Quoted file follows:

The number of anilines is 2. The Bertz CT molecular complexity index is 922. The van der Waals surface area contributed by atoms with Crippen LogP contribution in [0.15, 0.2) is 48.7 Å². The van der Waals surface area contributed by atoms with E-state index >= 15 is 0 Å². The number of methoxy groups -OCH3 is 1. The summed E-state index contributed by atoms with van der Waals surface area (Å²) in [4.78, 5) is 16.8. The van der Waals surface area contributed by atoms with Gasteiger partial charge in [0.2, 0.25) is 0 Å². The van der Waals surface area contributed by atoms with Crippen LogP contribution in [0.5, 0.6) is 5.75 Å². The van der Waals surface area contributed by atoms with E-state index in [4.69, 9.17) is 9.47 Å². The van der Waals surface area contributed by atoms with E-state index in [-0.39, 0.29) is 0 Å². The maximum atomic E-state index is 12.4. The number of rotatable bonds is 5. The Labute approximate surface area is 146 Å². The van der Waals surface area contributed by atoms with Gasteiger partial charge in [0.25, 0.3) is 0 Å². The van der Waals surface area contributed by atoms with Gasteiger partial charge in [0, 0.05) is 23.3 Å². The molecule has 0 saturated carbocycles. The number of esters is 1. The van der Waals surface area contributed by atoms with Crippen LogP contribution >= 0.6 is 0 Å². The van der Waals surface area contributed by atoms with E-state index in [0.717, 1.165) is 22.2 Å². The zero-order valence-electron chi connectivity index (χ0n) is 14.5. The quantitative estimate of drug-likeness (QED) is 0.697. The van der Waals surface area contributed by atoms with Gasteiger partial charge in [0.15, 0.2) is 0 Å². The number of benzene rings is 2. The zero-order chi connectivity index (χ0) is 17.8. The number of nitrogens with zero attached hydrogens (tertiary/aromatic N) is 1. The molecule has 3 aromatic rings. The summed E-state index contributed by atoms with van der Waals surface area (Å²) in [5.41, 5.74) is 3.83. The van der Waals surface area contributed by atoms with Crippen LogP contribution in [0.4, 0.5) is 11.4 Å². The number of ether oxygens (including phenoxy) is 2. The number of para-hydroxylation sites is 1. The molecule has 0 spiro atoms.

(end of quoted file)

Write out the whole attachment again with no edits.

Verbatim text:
The number of anilines is 2. The Bertz CT molecular complexity index is 922. The van der Waals surface area contributed by atoms with Crippen LogP contribution in [0.15, 0.2) is 48.7 Å². The van der Waals surface area contributed by atoms with E-state index >= 15 is 0 Å². The number of methoxy groups -OCH3 is 1. The summed E-state index contributed by atoms with van der Waals surface area (Å²) in [4.78, 5) is 16.8. The van der Waals surface area contributed by atoms with Gasteiger partial charge in [0.2, 0.25) is 0 Å². The van der Waals surface area contributed by atoms with Crippen LogP contribution in [0.5, 0.6) is 5.75 Å². The van der Waals surface area contributed by atoms with E-state index in [4.69, 9.17) is 9.47 Å². The van der Waals surface area contributed by atoms with E-state index in [-0.39, 0.29) is 0 Å². The maximum atomic E-state index is 12.4. The number of rotatable bonds is 5. The Labute approximate surface area is 146 Å². The van der Waals surface area contributed by atoms with Gasteiger partial charge in [0.25, 0.3) is 0 Å². The van der Waals surface area contributed by atoms with Gasteiger partial charge in [0, 0.05) is 23.3 Å². The molecule has 0 saturated carbocycles. The number of esters is 1. The van der Waals surface area contributed by atoms with Crippen LogP contribution >= 0.6 is 0 Å². The van der Waals surface area contributed by atoms with E-state index in [0.717, 1.165) is 22.2 Å². The zero-order valence-electron chi connectivity index (χ0n) is 14.5. The quantitative estimate of drug-likeness (QED) is 0.697. The van der Waals surface area contributed by atoms with Gasteiger partial charge in [0.15, 0.2) is 0 Å². The number of benzene rings is 2. The zero-order chi connectivity index (χ0) is 17.8. The number of nitrogens with zero attached hydrogens (tertiary/aromatic N) is 1. The molecule has 3 aromatic rings. The summed E-state index contributed by atoms with van der Waals surface area (Å²) in [5.41, 5.74) is 3.83. The van der Waals surface area contributed by atoms with Crippen LogP contribution in [0.4, 0.5) is 11.4 Å². The number of ether oxygens (including phenoxy) is 2. The number of para-hydroxylation sites is 1. The molecule has 0 spiro atoms.